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Notes and Editorial Reviews
Chang's Lalo takes pride of place on nearly all counts, while the Vieuxtemps coupling is also second to none. Such maturity in so young an artist is astonishing.
Vieuxtemps's Fifth Violin Concerto opens disarmingly, but the tutti gathers strength in Dutoit's hands before Chang steals in silkily (at 2'04") and proceeds to dominate the performance with her warm lyricism and natural, flowing rubato. The gentle solo appearance of the main lyrical theme (4'57") is a delicious moment and its return towards the end of the movement is even more magical (8'47"). After the totally commanding cadenza the Adagio introduces another charming idea, in fact a purloined air by Gretry, "On peut-on etre mieux qu'au
sein de sa famille?" which fits nicely, when presented with a simple, ravishing line and decorated with such unostentatious élan; Chang's exquisite reprise of the main phrase (221") reminds the listener how much it has in ment. The last movement is incredibly brief (1'12") and is dispatched with captivating dash by Chang. Perhaps Vieuxtemps made a mistake in not extending it more; if he had, his concerto might have stood alongside the Mendelssohn in popular esteem. As it is, in a performance like this it remains a small-scale work to cherish, for it hasn't a dull bar. The recording is warm and full, the balance treating the relationship between the violin and the excellent Philharmonia Orchestra as an equal partnership.
Lalo's Symphonie espagnole is altogether more ambitious, as befitting its portentous title, but the composer's inventive Spanishry holds up well throughout the five movements. How attractive is the Concertgebouw acoustic for the fanfare-like opening — giving it weight as well as point. Again Dutoit's approach is full of impetus so that when the malaguefia secondary theme arrives, presented with a special feminine allure, it makes a shimmering contrast. The movement moves forward with great vigour, the solo playing is dazzling, and a gentle sensuousfrisson accompanies the return of the enticing secondary idea (6'15"). The Scherzo brings more delicate dance evocations, this time a seguidilla, while in the "Intermezzo" — with Dutoit again bouncing the orchestral rhythms buoyantly—Sarah Chang changes roles for the corruscatingly brilliant Carmen-like habanera. The slow movement (with sonorous Concertgebouw brass) opens sombrely, and gives the soloist a chance to relish a songful melody, Tchaikovskian in its melancholy ardour but with a characterful rhythmic snap. The delicious piping woodwind crescendo and decrescendo which begins the finale (my own favourite movement) sets the scene for scintillating salterello fireworks from the soloist, with Dutoit's spirited orchestral interjections adding to the fun, and the solo lyrical interludes as seductive as ever. The dash into the home straight brings vociferous applause, which makes one realize that the concentration and spontaneity of the performance has been helped by the presence of an audience, who haven't been apparent until now. And certainly the splendidly resonant Concertgebouw sound and nigh perfect balance would never have given the game away that this was not a recording made under studio conditions. There are of course other fine versions of the Lalo (Perlman—slightly let down by rather dry orchestral sound—and Mintz, for instance). But this new version takes pride of place on nearly all counts, while the Vieuxtemps coupling is also second to none. And such natural maturity in so young an artist continues to astonish.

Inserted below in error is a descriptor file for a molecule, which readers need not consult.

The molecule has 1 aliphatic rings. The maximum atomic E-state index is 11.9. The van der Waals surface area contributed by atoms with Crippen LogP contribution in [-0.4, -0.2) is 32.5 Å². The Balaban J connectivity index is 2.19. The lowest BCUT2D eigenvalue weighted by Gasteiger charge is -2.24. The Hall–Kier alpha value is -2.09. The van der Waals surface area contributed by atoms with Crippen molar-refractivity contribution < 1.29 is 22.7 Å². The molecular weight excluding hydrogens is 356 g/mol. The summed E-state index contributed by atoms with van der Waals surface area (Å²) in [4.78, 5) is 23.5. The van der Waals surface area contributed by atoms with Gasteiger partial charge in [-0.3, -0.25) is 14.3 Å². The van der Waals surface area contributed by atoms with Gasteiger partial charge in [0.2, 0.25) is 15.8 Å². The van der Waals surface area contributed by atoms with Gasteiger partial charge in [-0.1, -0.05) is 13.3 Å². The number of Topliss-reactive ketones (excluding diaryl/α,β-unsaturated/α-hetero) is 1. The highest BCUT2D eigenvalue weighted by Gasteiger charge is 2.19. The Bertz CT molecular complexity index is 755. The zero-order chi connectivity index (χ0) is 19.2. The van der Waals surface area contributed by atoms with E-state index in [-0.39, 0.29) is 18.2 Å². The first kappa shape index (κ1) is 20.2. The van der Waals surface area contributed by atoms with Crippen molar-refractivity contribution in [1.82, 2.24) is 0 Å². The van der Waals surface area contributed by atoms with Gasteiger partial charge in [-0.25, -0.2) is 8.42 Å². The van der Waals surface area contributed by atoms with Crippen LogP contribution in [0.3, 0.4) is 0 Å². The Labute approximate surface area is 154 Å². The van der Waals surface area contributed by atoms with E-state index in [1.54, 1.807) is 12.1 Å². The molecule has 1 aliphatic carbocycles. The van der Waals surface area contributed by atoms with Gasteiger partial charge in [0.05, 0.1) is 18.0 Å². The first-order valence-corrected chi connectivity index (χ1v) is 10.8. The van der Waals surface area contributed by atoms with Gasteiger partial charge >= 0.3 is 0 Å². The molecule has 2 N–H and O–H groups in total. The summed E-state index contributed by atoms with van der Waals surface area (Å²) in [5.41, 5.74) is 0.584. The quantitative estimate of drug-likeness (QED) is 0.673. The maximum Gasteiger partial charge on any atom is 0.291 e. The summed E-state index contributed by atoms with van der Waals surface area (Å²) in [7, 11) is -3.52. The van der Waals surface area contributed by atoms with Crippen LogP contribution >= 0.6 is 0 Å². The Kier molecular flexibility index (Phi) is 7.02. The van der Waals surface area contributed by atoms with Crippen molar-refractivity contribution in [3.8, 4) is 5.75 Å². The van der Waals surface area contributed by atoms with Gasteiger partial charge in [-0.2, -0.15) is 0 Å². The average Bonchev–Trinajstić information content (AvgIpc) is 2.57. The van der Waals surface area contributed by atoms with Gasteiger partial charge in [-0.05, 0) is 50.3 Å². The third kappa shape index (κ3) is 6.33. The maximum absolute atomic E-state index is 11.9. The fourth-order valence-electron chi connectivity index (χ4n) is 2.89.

-- Gramophone [5/1996]
Works on This Recording
Symphonie espagnole, Op. 21 by Edouard Lalo
Sarah Chang (Violin)
Royal Concertgebouw Orchestra
Written: 1873; France
Average Customer Review: ( 1 Customer Review )
Phenom shines July 31, 2013
By J. Spaulding (Villa Hills, KY) See All My Reviews
"Sarah Chang was only 14 when she recorded these concerts. The Vieuxtemps in London in Dec. 1994 and the Lalo in Amsterdam in Jan. 1995 yet one would never guess this as her playing is full of emotion and finesse that more mature artists would envy. Dutoit conducts both orchestras, the Philharmonia in London and the Concertgebouw in Amsterdam equally well. This is a fine rendition of this music and anyone wishing a stellar recording would do well to purchase this one. Recorded sound is excellent with no extraneous background sounds from the audience in these live recordings. Recommended."